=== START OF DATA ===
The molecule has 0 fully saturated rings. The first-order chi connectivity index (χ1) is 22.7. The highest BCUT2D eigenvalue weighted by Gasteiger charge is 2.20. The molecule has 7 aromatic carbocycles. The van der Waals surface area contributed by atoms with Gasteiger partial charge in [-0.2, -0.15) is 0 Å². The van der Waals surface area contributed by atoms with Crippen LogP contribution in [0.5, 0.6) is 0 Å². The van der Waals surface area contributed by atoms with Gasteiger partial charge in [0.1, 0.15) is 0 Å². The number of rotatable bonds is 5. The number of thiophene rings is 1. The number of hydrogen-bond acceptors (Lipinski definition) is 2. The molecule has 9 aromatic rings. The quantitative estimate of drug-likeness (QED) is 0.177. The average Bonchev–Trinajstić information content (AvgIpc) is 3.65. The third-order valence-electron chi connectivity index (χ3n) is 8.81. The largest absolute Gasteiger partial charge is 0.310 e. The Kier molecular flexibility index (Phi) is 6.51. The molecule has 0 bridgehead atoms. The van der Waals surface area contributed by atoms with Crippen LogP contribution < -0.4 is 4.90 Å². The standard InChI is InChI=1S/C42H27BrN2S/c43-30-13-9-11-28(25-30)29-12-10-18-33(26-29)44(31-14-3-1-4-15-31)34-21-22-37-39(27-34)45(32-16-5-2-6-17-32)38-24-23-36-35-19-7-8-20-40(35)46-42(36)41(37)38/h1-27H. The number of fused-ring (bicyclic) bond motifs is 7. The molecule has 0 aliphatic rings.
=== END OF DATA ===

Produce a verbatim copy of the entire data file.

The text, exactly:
The molecule has 0 fully saturated rings. The first-order chi connectivity index (χ1) is 22.7. The highest BCUT2D eigenvalue weighted by Gasteiger charge is 2.20. The molecule has 7 aromatic carbocycles. The van der Waals surface area contributed by atoms with Gasteiger partial charge in [-0.2, -0.15) is 0 Å². The van der Waals surface area contributed by atoms with Crippen LogP contribution in [0.5, 0.6) is 0 Å². The van der Waals surface area contributed by atoms with Gasteiger partial charge in [0.1, 0.15) is 0 Å². The number of rotatable bonds is 5. The number of thiophene rings is 1. The number of hydrogen-bond acceptors (Lipinski definition) is 2. The molecule has 9 aromatic rings. The quantitative estimate of drug-likeness (QED) is 0.177. The average Bonchev–Trinajstić information content (AvgIpc) is 3.65. The third-order valence-electron chi connectivity index (χ3n) is 8.81. The largest absolute Gasteiger partial charge is 0.310 e. The Kier molecular flexibility index (Phi) is 6.51. The molecule has 0 bridgehead atoms. The van der Waals surface area contributed by atoms with Crippen LogP contribution < -0.4 is 4.90 Å². The standard InChI is InChI=1S/C42H27BrN2S/c43-30-13-9-11-28(25-30)29-12-10-18-33(26-29)44(31-14-3-1-4-15-31)34-21-22-37-39(27-34)45(32-16-5-2-6-17-32)38-24-23-36-35-19-7-8-20-40(35)46-42(36)41(37)38/h1-27H. The number of fused-ring (bicyclic) bond motifs is 7. The molecule has 0 aliphatic rings.